Porn Condom Measure Qualifies for Los Angeles County Ballot

A ballot measure asking Los Angeles County voters whether porn actors should be required to wear condoms during filming has received enough signatures to qualify for the November election.
by | July 5, 2012
 

By Rong-Gong Lin II, Los Angeles Times

A ballot measure asking Los Angeles County voters whether porn actors should be required to wear condoms during filming has received enough signatures to qualify for the November election, a county elections official said.

The initiative, one of the most explicit ever seen on a ballot, will be decided by voters in a county that is the nation's most populous and headquarters of the U.S. porn industry.

Los Angeles AIDS activists and other supporters say porn performers are at constant risk of HIV and other sexually transmitted diseases.

"The lives of these performers are not disposable," AIDS Healthcare Foundation President Michael Weinstein said Wednesday. "This industry is sending out the wrong message about safer sex."

Many adult film producers oppose the initiative, saying that actors and actresses should be able to choose whether to use condoms.

Diane Duke of the adult film lobby group Free Speech Coalition could not be reached for comment late Wednesday. She has said previously that the measure was "government overreach into the way we make movies." Porn producers have said they tried using condoms in the late 1990s following an HIV scare, but consumers were not interested in spending money on porn with condoms.

Weinstein said his group collected 371,000 signatures in five months, far exceeding the 232,000 signatures needed to qualify the measure for the ballot. The county Board of Supervisors must take the final step of placing the measure on the ballot.

If approved by voters, the measure will require adult film producers to pay a fee and obtain a permit from the county Department of Public Health. Actors will then be required to use condoms for acts of anal and vaginal sex. County officials will have the authority to suspend or revoke the permit for violations, and could follow up with civil fines or misdemeanor criminal charges, according to the AIDS group's petition.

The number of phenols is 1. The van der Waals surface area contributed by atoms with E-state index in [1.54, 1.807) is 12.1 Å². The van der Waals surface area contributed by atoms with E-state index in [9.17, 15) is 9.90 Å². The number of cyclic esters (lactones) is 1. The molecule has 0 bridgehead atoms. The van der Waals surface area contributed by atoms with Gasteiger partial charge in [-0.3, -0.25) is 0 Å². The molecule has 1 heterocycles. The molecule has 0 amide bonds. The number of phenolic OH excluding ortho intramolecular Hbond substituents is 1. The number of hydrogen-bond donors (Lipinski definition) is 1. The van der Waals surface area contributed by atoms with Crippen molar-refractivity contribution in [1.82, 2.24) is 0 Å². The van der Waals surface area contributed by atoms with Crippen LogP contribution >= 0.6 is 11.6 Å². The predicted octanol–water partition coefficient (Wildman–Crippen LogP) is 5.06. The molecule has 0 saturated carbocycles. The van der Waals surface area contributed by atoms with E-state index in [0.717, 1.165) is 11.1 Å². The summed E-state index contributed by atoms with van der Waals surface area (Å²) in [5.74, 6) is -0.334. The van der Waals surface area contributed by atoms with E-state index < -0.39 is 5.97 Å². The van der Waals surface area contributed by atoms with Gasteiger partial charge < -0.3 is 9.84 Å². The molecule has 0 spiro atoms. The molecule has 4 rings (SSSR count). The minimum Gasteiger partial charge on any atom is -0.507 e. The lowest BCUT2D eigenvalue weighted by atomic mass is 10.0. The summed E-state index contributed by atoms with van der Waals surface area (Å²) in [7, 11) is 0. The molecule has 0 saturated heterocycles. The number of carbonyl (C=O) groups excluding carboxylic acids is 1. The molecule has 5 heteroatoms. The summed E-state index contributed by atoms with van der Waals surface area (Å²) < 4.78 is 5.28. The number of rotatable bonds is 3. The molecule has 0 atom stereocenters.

Weinstein said he was confident of success. The AIDS group released the results of a March poll of more than 1,000 likely voters, which said that 63% would vote yes.

"The people are ahead of the politicians on this issue," Weinstein said. "There's never been something on the ballot as sexually explicit as this, so it's going to be excellent education for people."

The requirement would apply to filming in unincorporated areas of the county and 85 of its 88 cities, including Los Angeles. The cities of Pasadena, Long Beach and Vernon have their own public health departments.

Los Angeles Mayor Antonio Villaraigosa signed a city ordinance into law in January ordering porn performers to wear condoms while acting in films made under city permits. The City Council approved the ordinance after the AIDS group gathered enough signatures to take the issue to voters. Believing voters would approve the requirement, council members adopted the requirement rather than spending $4 million on a special election.

The ordinance became effective in March, but the city is still studying how to enforce it, said AIDS Healthcare Foundation spokesman Ged Kenslea.

The controversy over a condom requirement in porn has flared up on and off for more than a decade as the porn industry, centered in the San Fernando Valley, flourished after the California Supreme Court ruled in 1988 that adult film producers cannot be prosecuted under anti-prostitution laws.

But the industry has been marred by the announcement of HIV infections in porn performers, such as Darren James in 2004 and Derrick Burts in 2010, and infection scares have suspended porn filming at various times.

Porn industry leaders have said they are considering plans to fight back in court or by moving filming out of town. But there may be a legal obstacle to pulling up stakes entirely: New Hampshire is the only other state whose courts have ruled that adult film producers cannot be prosecuted under anti-prostitution laws. Weinstein said he did not worry about the porn industry's threat to move away.

"This is a principled question," Weinstein said. "Do we have slave labor or child labor in California because they do it in some country abroad?"

(c)2012 the Los Angeles Times

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